With somewhat slower economic growth and an increasingly clouded outlook in the global economy, I have been wondering what Chinese policy makers would really like to do amid stubbornly high inflation. Yesterday, we had Brazil cutting rates, which baffled some analysts, but tells you that some emerging economies are worried about growth.
If anyone has been hoping that the Chinese policy makers would start easing, as I have repeatedly pointed out, there is no reason on the inflation front why they should do so. Still, as Victor Shih and Carl Walter pointed out recently, China may prefer inflating the problems away, and credit crunch is more of a concern for the “ruling class” (if you like) than is inflation.
And we must keep up appearances so yesterday Wen Jiabao came out and said that inflation-fighting remains a top priority, and that the government will continue to curb property prices. AFP quotes Wen Jiabao saying that:
Currently our country’s economic development is still facing a very complicated domestic and external environment that is unstable and fraught with many uncertain elements, [but] stabilising overall price levels remains the priority task of our macroeconomic controls (and) will not change.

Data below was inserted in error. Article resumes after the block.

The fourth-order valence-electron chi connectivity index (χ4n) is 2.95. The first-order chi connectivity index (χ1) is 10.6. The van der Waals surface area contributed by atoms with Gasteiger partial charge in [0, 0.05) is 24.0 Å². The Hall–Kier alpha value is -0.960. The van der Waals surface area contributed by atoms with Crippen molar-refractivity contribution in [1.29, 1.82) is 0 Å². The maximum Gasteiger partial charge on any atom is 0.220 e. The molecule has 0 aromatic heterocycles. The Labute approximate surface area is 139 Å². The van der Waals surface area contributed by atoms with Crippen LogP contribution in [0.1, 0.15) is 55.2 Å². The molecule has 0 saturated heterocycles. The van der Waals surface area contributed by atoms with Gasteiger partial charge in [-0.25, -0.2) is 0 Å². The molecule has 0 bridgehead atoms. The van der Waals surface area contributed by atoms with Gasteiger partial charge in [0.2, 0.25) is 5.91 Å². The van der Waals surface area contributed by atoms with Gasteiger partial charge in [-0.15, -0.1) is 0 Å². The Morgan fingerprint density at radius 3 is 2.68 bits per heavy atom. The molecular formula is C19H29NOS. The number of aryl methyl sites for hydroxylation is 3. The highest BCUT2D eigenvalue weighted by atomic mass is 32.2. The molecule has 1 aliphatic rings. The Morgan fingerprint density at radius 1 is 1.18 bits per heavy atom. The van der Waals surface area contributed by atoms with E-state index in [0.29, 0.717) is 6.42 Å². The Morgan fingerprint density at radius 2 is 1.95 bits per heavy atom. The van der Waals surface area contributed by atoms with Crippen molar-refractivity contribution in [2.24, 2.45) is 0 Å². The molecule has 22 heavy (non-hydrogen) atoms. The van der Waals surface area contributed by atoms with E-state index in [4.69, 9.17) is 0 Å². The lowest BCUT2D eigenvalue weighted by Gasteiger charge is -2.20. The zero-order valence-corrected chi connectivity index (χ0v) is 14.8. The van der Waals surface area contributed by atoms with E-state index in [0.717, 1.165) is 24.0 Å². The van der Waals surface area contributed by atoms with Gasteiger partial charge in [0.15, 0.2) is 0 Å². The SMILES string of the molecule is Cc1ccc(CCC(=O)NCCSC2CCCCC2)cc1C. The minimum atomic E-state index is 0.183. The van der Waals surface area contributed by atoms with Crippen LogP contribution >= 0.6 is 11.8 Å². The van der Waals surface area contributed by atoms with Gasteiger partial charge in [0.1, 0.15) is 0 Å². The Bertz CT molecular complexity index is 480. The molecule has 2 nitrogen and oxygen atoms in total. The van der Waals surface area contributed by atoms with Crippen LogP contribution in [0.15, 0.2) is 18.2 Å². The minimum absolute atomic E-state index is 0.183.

I welcome this if he is going to do what he says. Although that would put the economy at risk of hard-landing/recession (whatever you would like to call it), it is unavoidable if China is serious about curbing inflation.
If he really means what the government and central bank will do, I think it would be fair to expect more monetary tightening from the People’s Bank of China down the road. I do not expect aggressive action, however, as the global macroeconomic slowdown will inevitably hurt the Chinese economy as external demand contracts, and that is already happening, as we have just seen it in the latest PMI figure. One or two rate hikes and/or reserve requirement increase by the end of this year would be the most probable outcome, unless we see a more rapid deterioration in the global macro picture.